Urge Strong Enforcement of the Magnuson-Moss Warranty Act

With new car sales waning, the car companies and their franchised dealers have been pursuing an increasingly aggressive strategy aimed at growing the sales of their original equipment replacement parts and repair services. However, despite calls by TIA and other aftermarket trade groups, the Federal Trade Commission has taken little action to ensure consumers receive accurate information regarding their rights under new car warranties.

The Magnuson-Moss Warranty Act, which was enacted by Congress in 1975, prohibits the conditioning of consumer warranties by product manufacturers on the use of any original equipment part or service. Under the statute, a manufacturer can only deny warranty coverage if the manufacturer, not the consumer, can demonstrate that it was the use of a non-original equipment part or service that created the warranty related defect.

In 2010, Honda issued a release in which the Japanese automaker stated: “other parts – whether aftermarket, counterfeit or gray market – are not recommended. The quality, performance, and safety of these parts and whether they are compatible with a particular Honda vehicle are unknown.” The release further states that “American Honda will not be responsible for any subsequent repair costs associated with vehicle or part failures caused by the use of parts other than Honda Genuine parts purchased from an authorized US Honda dealer.”

One year later, Mazda issued a release which alleged: “aftermarket parts are generally made to a lower standard in order to cut costs and lack the testing required to determine their effectiveness in vehicle performance and safety… Mazda also recommends that car owners use original equipment replacement parts in repairs in order to ensure the validity of their warranty.” The release goes on to emphasize that “only Genuine Mazda Parts purchased from an authorized Mazda dealer are specifically covered by the Mazda warranty. The original warranty could become invalid if aftermarket parts contribute to the damage of original parts.”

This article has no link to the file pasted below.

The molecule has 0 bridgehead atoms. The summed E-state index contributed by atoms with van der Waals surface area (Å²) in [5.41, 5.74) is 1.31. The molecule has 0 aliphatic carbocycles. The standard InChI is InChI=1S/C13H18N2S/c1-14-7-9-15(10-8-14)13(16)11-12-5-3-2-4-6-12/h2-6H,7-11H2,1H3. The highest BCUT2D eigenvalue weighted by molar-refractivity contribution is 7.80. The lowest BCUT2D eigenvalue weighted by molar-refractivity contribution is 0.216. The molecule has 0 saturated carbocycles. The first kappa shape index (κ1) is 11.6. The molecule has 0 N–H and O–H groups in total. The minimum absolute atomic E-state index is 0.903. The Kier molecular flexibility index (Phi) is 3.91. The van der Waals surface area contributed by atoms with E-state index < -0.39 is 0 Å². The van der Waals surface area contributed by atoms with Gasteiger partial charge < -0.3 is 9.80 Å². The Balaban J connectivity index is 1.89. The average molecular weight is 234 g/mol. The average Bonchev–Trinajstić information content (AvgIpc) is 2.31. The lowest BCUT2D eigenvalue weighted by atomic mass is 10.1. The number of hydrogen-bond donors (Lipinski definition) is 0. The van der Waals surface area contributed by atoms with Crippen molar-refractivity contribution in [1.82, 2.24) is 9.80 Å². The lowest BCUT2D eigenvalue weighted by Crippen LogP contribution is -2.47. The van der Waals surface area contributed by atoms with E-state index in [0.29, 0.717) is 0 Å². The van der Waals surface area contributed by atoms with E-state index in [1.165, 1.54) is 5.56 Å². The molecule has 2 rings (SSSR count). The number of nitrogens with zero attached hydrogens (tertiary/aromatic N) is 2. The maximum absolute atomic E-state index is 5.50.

TIA along with other aftermarket groups have filed complaints regarding both releases with the FTC, taking issue with the unsubstantiated claims made by car companies regarding the quality of aftermarket parts. TIA further contends that the releases violate the Magnuson-Moss Warranty Act since they clearly mislead consumers to believe that they must use dealer service and original equipment in order to ensure the integrity of their new car warranties.

While the FTC has failed to take formal action against car manufacturers, the Commission last year issued a “Consumer Alert” informing consumers of their right to have their vehicle serviced or maintained at a repair shop of their own choosing or perform the service themselves without any concern that their warranty would be voided by their vehicle manufacturer. That alert can be viewed at the FTC web site at:


On August 23, 2011, the FTC issued a Request for Comment on its warranty-related Interpretations, Rules, and Guides (“Interpretations”) under the Magnuson-Moss Warranty Act (the “Act”). In submitting comments to the Commission, TIA along with other aftermarket groups, called on the Agency to provide for better consumer disclosure of their rights under the warranty and for requiring substantiation be provided with any claims made by the car companies that non-original equipment parts are substandard. The FTC has yet to respond to these comments.

TIA urges legislators to call on the FTC to protect consumers and the aftermarket by aggressively enforcing its rules governing unfair marketing practices and new car warranties as specified in the Magnuson-Moss Warranty Act.

Car companies are taking aggressive action to misinform consumers regarding their rights under the warranty and as to the quality of aftermarket parts.

Aftermarket parts are of a similar or even greater quality than the original equipment parts that they replace. In fact, many of these parts are made by the same company but may come in different packaging. Furthermore, aftermarket companies have the benefit of observing a part’s performance and can then correct problems that are discovered only after the part has been in-use for some time.

The FTC must:

·         Conduct greater oversight and enforcement on vehicle manufacturers who do not comply with the Magnuson-Moss Warranty Act and who seek to discredit aftermarket products;

·         Aggressively enforce requirements that vehicle manufacturers must substantiate all claims that use of non-original equipment parts could jeopardize a vehicle warranty; and,

·         Require better consumer disclosure by car companies regarding their rights under the warranty. This might entail compelling the car companies to:

o   Include in their warranty booklets a prominently places statement that, as a motor vehicle manufacturer, they are prohibited from conditioning the warranty on the use of any non-original equipment part or service; or,

o   Inform consumers of their rights with a written statement of reasons when a warranty is denied due to the use of a non-original equipment service or part.